I am a person with very varied tastes, but there’s always a few elements in any story that can hook me in for a good while. One of those things is existentialism applied to the state of being fictional, and that one thing is what has kept me from casting off Grant Morrison’s declining output for a good while now. I’m not just solely interested in a work that breaks and plays with the forth wall, I’m interested in a work that makes this awareness thematically central. What I mean by this is that I love works that expose and explore the absurdity that is existence, and especially when its done to fictional characters within the context of being fictional. The wealth of stories and ideas that could be explored are limitless, but few can seem to nail it down. Enter Cartoon Network’s The Amazing World of Gumball, both one of the most technically inventive pieces of animation ever put to television, and also one of the best written series they’ve ever had. While the show lacks the emotional complexity of Adventure Time or Steven Universe, it more than makes up for it in how it plays with its medium – and what happens when the character themselves start becoming aware.
For those uninitiated, The Amazing World of Gumball is currently five seasons in and preparing to wrap itself up in its sixth season. It’s a screw ball comedy that came into being in 2011, originally thought up as exploring a world where animated characters live together and prepare for their lives in cartoons. That concept was scratched, but the idea of putting a large variety of characters with different art and animation styles together stuck. As a result, the series has managed to get a lot of attention for how seamlessly it blends cel animation, CG, puppetry, and all sorts of other tricks together to make a world with a distinct style made of countless clashing ones. Even the disposable first season surprises in its look, despite some janky animation all around.
The series follows the Wattersons, a family of two parents, two kids, and one fish that grew legs that was adopted in proper. The titular character, eldest son Gumball, attends school and generally gets in wacky shenanigans with his fish brother Darwin, and occasionally with his genius little sister Anais (pronounced An-eye-ease). His goal obsessed mother Nicole and slob of a dad Richard also tend to get dragged into these adventures, or have their own in little episodes that focus more on them or on the entire family. Episode premises run from exaggerated slice of life with the bizarre residents of Elmore, California, to ridiculous grand adventures born from absurd happenings, usually poking fun at different aspects of western culture and subcultures with a surprising amount of knowledge (Rocky talking about different types of metal is the most accurate thing I have ever heard). Overall, the series would just be a good comedy, but the season two had two episodes that changed everything significantly.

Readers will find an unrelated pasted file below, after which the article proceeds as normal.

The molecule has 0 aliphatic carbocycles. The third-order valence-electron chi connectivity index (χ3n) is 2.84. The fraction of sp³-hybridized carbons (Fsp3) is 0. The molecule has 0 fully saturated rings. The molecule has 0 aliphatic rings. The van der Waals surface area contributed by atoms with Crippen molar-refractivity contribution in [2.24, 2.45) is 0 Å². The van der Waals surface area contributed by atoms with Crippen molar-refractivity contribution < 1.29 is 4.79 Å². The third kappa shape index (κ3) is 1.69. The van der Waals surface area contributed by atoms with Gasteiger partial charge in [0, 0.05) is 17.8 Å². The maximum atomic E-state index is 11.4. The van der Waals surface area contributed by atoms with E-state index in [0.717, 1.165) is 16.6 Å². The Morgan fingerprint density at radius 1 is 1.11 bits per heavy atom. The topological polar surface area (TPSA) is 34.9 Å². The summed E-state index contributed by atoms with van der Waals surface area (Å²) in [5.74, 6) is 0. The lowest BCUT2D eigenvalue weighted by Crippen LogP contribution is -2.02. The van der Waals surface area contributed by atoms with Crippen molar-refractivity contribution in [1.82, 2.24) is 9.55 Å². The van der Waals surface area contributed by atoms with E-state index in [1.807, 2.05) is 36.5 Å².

“The Finale,” the season two finale (obviously), had the Wattersons suddenly have to pay for all their misdeeds and mistakes from the rest of the show’s run, like that time they accidentally let a giant go on a rampage, or Gumball and Darwin having to repeat a grade because they’re always too busy with nonsense to attend class. The five start to become aware of how an episode flows, logically thinking that the best solution is to just make the problem worse until it magically works itself out and everything returns to normal. By the episode’s end, as it looks like the entire town is about to rip them apart, they’re saved …by the end credits resetting continuity.
Even before this episode, there was “The Job,” the first episode of the series to give us a glimpse of what was to come. Richard gets a job as a pizza delivery man, but the fact he has a job freaks out the world of Elmore so badly that it starts glitching and falling apart. Even Nicole points out that Richard going against his lazy archetype and getting a job simply isn’t natural and is the first to realize he’s the reason everything is going wrong. It’s a visually stunning episode, easily one of the best in the series, and establishes an important element of later ongoing arcs – that Elmore itself is alive. It’s a combination of the intent of the artist, the rules of story structure, genre tropes, and broadcast standards mixed together. Needless to say, it’s a controlled chaos that tends to go off the rails, and the world itself reacts when this happens.
Season three is quick to keep up with this wild new development by premiering with an episode based entirely around Gumball and Darwin getting new VAs. “The Kids” has the two freaking out about their sudden swerve into puberty with their cracking voices, only for the world to reset this development and give them new voices from new voice actors. The change happens suddenly, as during a ridiculous song, the screen fills with static as the change is made. The episode even jokes about how TV characters don’t age, particularly that the kids of Elmore will always remain as they are. It sets the tone of thee rest of the series perfectly, making it clear that forth wall shenanigans will be more than just one off jokes.
Season three includes plot lines revolving around living toast clones, a joy zombie outbreak, Gumball almost being completely rewritten by another character that uses his birth name, a spoof of redneck horror films, Darwin getting a sneeze with the power of a warhead, a house haunting, the entire town becoming a Mad Max wasteland when the character who does all the service jobs quits all of them, and other such wackiness. It also established continuity beyond production jokes, with Gumball and Penny finally becoming an item, and Penny also being revealed as a powerful, shape shifting creature, retaining this form for the rest of the series.
Season three is also where the show begins the Rob arc, and it goes from just being entertaining and clever to something truly, truly special.
It starts in “The Void,” the first episode where the characters become completely aware of the true nature of Elmore. Gumball and Darwin start freaking out that they haven’t seen seen a minor character from previous seasons, Molly, in awhile. With help of Mr. Small, the two discovered a void located behind Elmore, only accessible through pulling apart the very fabric of reality, where all of the world’s mistakes are stored. Boring characters and unused concepts all float around here, including unused promo house designs and other such junk. The series gives an unnerving explanation to what happens to retconned or aborted characters, disguising it as a series of wacky jokes (More cartoons need crazy Frog being hurt horribly).